At its broadest definition,
Geobiology uses interdisciplinary approaches to investigate
interactions between the biosphere and lithosphere or atmosphere.
Geobiology projects at WHOI include:
|Enlarge ImagePushcore being taken by DSV Alvin for microfaunal analysis from a Gulf of Mexico cold seep, a so-called ?extreme environment.?
|Enlarge ImageEpifluorescence micrograph of a DAPI stained specimen of the anaerobic ciliate Metopus verrucosus. The blue color, from DAPI, shows the three macronuclei of the ciliate as well as transverse bands of rod-shaped ectosymbionts. Surrounding material is from co-occurring microbiota, including filamentous sulfur oxidizing bacteria. Sample from Santa Barbara Basin, CA. Photo by Joan M. Bernhard.
- Protistan and metazoan life in extreme environments (seeps, sulfidic sediments, ice; Bernhard, Edgcomb, Das, Kujawinski)
- Protistan-Prokaryote symbioses and potential effects on pore water chemistry (Bernhard, Edgcomb)
- Microbial controls on sediment biogeochemistry (e.g., McCorkle, Martin, Casciotti, Bernhard)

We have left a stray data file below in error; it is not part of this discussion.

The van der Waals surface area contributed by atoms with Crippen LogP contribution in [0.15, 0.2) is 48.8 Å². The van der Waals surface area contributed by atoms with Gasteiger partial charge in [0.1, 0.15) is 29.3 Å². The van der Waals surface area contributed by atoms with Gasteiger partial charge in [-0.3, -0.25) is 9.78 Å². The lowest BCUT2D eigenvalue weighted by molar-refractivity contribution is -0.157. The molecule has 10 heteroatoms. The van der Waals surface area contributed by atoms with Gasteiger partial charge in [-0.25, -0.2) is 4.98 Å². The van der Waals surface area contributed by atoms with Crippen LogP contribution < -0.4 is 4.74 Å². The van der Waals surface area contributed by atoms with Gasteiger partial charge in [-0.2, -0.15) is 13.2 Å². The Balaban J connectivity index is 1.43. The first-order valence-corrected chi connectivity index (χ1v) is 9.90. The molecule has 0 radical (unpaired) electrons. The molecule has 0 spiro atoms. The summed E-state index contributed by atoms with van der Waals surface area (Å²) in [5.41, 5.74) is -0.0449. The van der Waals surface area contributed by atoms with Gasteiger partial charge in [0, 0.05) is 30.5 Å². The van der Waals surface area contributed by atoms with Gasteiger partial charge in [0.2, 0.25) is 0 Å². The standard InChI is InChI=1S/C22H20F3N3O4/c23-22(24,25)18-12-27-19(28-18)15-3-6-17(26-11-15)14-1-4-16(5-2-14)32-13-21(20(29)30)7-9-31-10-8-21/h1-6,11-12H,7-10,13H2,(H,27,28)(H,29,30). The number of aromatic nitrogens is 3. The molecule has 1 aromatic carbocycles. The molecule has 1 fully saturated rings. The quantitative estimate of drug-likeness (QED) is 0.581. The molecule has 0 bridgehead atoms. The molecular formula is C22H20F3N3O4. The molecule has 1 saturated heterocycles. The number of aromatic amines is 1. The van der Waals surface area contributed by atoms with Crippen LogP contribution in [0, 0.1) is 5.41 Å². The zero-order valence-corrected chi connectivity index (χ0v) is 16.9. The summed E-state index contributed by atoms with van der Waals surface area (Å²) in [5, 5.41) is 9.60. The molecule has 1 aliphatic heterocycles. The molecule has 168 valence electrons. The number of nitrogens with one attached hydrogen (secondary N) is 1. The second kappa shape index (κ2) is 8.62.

- Microbial interactions in sediments (Bernhard)
- Protist / microbial influences on sediment chemistry and fabric (Bernhard)
- Use of lipid biomarkers to
understand the production, transformation, transport and preservation
of organic matter in marine and terrestrial environments (Eglinton,
Reddy, Van Mooy)
- Microbe-organic contaminant interactions in aquatic systems (Reddy, Kujawinksi, Eglinton)
- DNA in ancient sediments (Coolen)
- Biomineralization (Cohen, McCorkle, Gaetani, Bernhard)
Links to other WHOI research at the biology-geology-chemistry interface:
Biomineralization & geochemistry of biogenic carbonate
Laser Scanning Confocal Micrograph of
part of a fluorescently labeled core processed
for FLEC (see Bernhard
Sediment-water interface is near the top of the
image, all live organisms are bright green,
larger individuals are foraminifera; filaments
are bacteria. This method is a powerful new
addition to microbial ecology that has shown
unprecedented spatial associations among
microbiota at the sub-millimeter scale. Many
environments remain to be investigated using
this approach. Image, J.M. Bernhard.